Places: The Mayor of Casterbridge

  • Last updated on December 10, 2021

First published: 1886

Type of work: Novel

Type of plot: Psychological realism

Time of work: Nineteenth century

Places DiscussedCasterbridge

Casterbridge. Mayor of Casterbridge, TheBustling market town in Hardy’s fictional Wessex countryside in southern England. Its origins date back to Roman times, and several of its features remain from that era: a Roman amphitheater, a graveyard, and the straight roads connecting Casterbridge with adjacent towns. Hardy describes Casterbridge from two opposite perspectives. On one hand, from Yalbury Hill a mile away, it appears a well-defined urban community, set square in rolling, open countryside, sharply divided from the country by a wall, tree-lined avenues, and a river. On the other hand, from a worm’s-eye view, it seems to be a sprawling, confusing set of streets in which boundaries are constantly eroded. Market stalls cover sidewalks; carts jostle for right-of-way; smart private residences abut commercial premises. Secret back alleys lead to houses and pubs.

This double perspective of the town symbolizes the ambiguity of protagonist Michael Henchard’s own rise and fall. From one perspective his downfall seems to be brought about by a cruel but clear-cut fate; from another, by the muddle of his own character and choices. The tensions created by these opposite perspectives create the power of the novel.

Recurring geographical features of the town include High Street; St. Peter’s Church; the market house; the town hall, in which magistrates preside over the police court; two inns, the Mariner’s Arms and the King’s Arms Hotel; and the Bull Stake, an open area. The buildings are typically either timber houses with overhanging stories dating from Tudor times, or stone Georgian structures. Stores serve a variety of agricultural needs. The houses have no front yards, opening straight onto sidewalks, though they often have long rear courtyards and gardens.

Casterbridge corresponds to the real Dorchester in the county of Dorset in southwestern England. Hardy knew the town intimately, for it was there he received his high school education, practiced as an architect, and built his own house, Max Gate.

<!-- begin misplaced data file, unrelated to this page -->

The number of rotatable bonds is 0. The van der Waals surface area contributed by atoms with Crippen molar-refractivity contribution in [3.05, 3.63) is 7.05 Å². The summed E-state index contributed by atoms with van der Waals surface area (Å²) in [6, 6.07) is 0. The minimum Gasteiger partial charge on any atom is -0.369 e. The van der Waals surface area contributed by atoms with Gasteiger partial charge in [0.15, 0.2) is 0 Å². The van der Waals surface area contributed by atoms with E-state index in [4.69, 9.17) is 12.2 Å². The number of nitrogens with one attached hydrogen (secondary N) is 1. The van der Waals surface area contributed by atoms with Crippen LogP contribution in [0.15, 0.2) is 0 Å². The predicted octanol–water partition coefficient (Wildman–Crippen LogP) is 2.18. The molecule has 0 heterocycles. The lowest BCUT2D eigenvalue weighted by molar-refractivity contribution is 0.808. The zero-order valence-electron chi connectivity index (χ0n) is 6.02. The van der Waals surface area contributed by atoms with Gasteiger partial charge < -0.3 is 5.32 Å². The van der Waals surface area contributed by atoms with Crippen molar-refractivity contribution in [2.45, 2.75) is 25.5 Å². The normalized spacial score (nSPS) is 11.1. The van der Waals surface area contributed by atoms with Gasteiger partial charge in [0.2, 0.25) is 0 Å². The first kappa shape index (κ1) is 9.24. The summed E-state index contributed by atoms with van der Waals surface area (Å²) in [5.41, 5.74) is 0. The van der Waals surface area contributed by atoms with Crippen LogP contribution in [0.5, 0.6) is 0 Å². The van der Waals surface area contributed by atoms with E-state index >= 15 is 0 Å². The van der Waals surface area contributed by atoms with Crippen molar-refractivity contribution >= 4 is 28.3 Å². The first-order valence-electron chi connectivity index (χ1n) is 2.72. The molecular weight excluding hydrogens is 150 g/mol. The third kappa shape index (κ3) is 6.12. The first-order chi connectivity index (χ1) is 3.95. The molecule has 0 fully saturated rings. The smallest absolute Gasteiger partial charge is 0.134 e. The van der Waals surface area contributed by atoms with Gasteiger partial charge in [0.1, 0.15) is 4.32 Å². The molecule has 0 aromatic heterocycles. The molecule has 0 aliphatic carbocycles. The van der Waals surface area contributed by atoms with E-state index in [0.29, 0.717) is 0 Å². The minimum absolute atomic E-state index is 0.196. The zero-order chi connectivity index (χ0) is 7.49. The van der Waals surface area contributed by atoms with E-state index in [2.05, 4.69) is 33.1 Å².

Henchard’s house

Henchard’s house. Home of Michael Henchard on Casterbridge’s Corn Street–a suitable address for the town’s official corn factor. The house’s change of ownership from Henchard to the grain merchant Donald Farfrae marks the decisive change of balance of power between the men.

High-Place Hall

High-Place Hall. Old stone house near Casterbridge’s market that Lucetta Le Sueur leases on her departure from Jersey, one of the British Channel Islands off the French coast. The hall is built in the fashion of a country mansion but sits in the center of town, thereby symbolizing the ambiguity of Lucetta’s position. From its windows, Lucetta and Elizabeth-Jane Newson watch the commercial transactions of Henchard and Farfrae. The hidden relationships of these four characters is suggested by the hidden entrance to the house.

The Ring

The Ring. Old Roman amphitheater immediately outside Casterbridge’s southern boundary, just off the Budmouth (Weymouth) road. The amphitheater is described as being as large as the Colosseum in Rome; what goes on inside it is hidden, but such secretiveness does little good: It is a “dismal privacy,” as if ghosts were watching it. Likewise, Henchard’s first meeting with Susan, his later meeting with Lucetta, his spying on Farfrae’s meeting with Elizabeth-Jane, and his observing Newson’s return never lead to anything open and healthful, and contribute only to the continuation of the secrets and lies that finally enmesh him.